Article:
Burma

Affordable Housing Still Unattainable for Many

By Moe Myint 4 March 2017

RANGOON — In an effort to build low cost and affordable housing across Burma, the Myanmar Construction Entrepreneurs Association (MCEA) and Singapore-based consultancy Surbana Jurong signed a memorandum of understanding (MOU) at Sule Shangri-La Hotel on Friday morning.

Government-owned Surbana Jurong has played a role in urban development and public housing in Singapore. The company entered Burma in 2013 and has provided construction design and technical consultations for various projects in Rangoon, said CEO Teo Eng Cheong, adding that they will now consult MCEA on affordable housing projects.

Representatives from both entities said they had been appointed by the Union government to complete 1 million homes by 2030, primarily to house retired government officials, married couples and families.

“We will deliver these apartments to people who really need them,” said U Tha Aye.

MCEA chairman U Tha Htay said they have not yet selected the locations or set prices for the projects in respective states and divisions, but will do so after consulting regional governments.

MCEA is expected to begin the project early in the 2017-18 fiscal year.

The MCEA roughly specified that low cost housing would be built in four different sizes: 400, 500, 550-600, and 750-1000 square feet. Market prices will be determined by region.

U Tha Aye said, “We will construct low cost houses but standardize quality.”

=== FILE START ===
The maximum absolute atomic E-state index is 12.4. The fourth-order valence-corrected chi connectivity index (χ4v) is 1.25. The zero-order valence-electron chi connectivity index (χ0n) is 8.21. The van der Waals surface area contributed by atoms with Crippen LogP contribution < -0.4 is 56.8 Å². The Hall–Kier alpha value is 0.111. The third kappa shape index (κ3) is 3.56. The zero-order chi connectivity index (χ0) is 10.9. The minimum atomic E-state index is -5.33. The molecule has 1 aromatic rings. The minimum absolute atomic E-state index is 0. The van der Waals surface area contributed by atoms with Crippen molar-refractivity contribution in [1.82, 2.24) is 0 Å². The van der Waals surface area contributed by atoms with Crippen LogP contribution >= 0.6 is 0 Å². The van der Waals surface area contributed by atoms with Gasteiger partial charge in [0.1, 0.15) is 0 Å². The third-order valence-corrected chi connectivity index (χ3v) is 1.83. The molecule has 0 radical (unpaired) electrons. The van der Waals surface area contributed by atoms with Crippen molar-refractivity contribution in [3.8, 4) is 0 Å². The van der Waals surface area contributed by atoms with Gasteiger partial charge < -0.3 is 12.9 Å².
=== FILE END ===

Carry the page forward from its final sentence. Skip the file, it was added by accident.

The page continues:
Surbana Jurong consulted on the Ayeyarwon and Yadanar housing projects that were officially opened by State Counselor Daw Aung San Suu Kyi in December 2016. Real estate experts criticized the prices there as “robbery,” when they sold 600 square foot apartments for 60-70 million kyats (US$45,000-50,000).

The Rangoon divisional government has adopted a five-year plan to build 180,000 apartments between fiscal year 2016-17 and 2020-21, according to state-owned media.

To implement the projects, the Ministry of Construction established the Construction and Housing Development Bank (CHDB) in 2014 to sell apartments on installment plans. Low cost houses could be purchased with a 30 percent down payment and the remainder being paid monthly over a variable number of years.

A resident of east Dagon Township, Ei Ei Myat Thu, criticized the plan stating that the down payment was still high considering that these were supposed to be affordable housing projects.

North Okkalapa resident Ko Yone Nge agreed and suggested that the government decrease the down payment to 1 million kyats.

“An initial payment of three million kyats is unimaginable. How can a causal laborer pay that? It’s still just dream for us.”

The MCEA has suggested the government reduce the down payment from 30 to 15 percent if they can get long-term loans from international bodies.

 

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